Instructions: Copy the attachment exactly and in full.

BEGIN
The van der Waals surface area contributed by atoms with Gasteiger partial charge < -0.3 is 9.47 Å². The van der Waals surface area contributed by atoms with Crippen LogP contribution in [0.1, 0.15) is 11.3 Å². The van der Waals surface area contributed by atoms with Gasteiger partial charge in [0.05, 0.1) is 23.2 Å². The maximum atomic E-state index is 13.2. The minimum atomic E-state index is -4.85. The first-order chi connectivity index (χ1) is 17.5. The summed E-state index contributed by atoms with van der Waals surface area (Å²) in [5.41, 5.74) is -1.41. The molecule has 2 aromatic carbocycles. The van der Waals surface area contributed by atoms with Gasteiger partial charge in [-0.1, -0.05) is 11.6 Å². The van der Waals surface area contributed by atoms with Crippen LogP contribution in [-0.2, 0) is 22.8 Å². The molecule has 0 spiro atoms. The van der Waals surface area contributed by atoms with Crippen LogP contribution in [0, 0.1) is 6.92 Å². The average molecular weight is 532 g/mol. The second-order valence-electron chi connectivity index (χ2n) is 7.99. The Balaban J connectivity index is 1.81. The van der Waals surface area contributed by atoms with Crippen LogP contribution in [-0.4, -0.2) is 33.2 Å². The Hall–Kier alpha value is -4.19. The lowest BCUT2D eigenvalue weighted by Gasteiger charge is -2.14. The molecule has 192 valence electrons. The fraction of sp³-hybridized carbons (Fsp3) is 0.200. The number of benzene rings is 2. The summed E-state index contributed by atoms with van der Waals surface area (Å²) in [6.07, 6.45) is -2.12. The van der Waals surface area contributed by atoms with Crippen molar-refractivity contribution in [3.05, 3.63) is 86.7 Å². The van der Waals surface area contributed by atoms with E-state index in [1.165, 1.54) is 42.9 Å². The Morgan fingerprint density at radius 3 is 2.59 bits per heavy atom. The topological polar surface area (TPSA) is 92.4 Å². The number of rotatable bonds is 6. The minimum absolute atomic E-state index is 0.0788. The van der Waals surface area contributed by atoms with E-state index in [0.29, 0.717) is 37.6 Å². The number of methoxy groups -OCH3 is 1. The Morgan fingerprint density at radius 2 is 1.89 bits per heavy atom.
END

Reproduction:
The van der Waals surface area contributed by atoms with Gasteiger partial charge < -0.3 is 9.47 Å². The van der Waals surface area contributed by atoms with Crippen LogP contribution in [0.1, 0.15) is 11.3 Å². The van der Waals surface area contributed by atoms with Gasteiger partial charge in [0.05, 0.1) is 23.2 Å². The maximum atomic E-state index is 13.2. The minimum atomic E-state index is -4.85. The first-order chi connectivity index (χ1) is 17.5. The summed E-state index contributed by atoms with van der Waals surface area (Å²) in [5.41, 5.74) is -1.41. The molecule has 2 aromatic carbocycles. The van der Waals surface area contributed by atoms with Gasteiger partial charge in [-0.1, -0.05) is 11.6 Å². The van der Waals surface area contributed by atoms with Crippen LogP contribution in [-0.2, 0) is 22.8 Å². The molecule has 0 spiro atoms. The van der Waals surface area contributed by atoms with Crippen LogP contribution in [0, 0.1) is 6.92 Å². The average molecular weight is 532 g/mol. The second-order valence-electron chi connectivity index (χ2n) is 7.99. The Balaban J connectivity index is 1.81. The van der Waals surface area contributed by atoms with Crippen LogP contribution in [-0.4, -0.2) is 33.2 Å². The Hall–Kier alpha value is -4.19. The lowest BCUT2D eigenvalue weighted by Gasteiger charge is -2.14. The molecule has 192 valence electrons. The fraction of sp³-hybridized carbons (Fsp3) is 0.200. The number of benzene rings is 2. The summed E-state index contributed by atoms with van der Waals surface area (Å²) in [6.07, 6.45) is -2.12. The van der Waals surface area contributed by atoms with Crippen molar-refractivity contribution in [3.05, 3.63) is 86.7 Å². The van der Waals surface area contributed by atoms with E-state index in [1.165, 1.54) is 42.9 Å². The Morgan fingerprint density at radius 3 is 2.59 bits per heavy atom. The topological polar surface area (TPSA) is 92.4 Å². The number of rotatable bonds is 6. The minimum absolute atomic E-state index is 0.0788. The van der Waals surface area contributed by atoms with E-state index in [0.29, 0.717) is 37.6 Å². The number of methoxy groups -OCH3 is 1. The Morgan fingerprint density at radius 2 is 1.89 bits per heavy atom.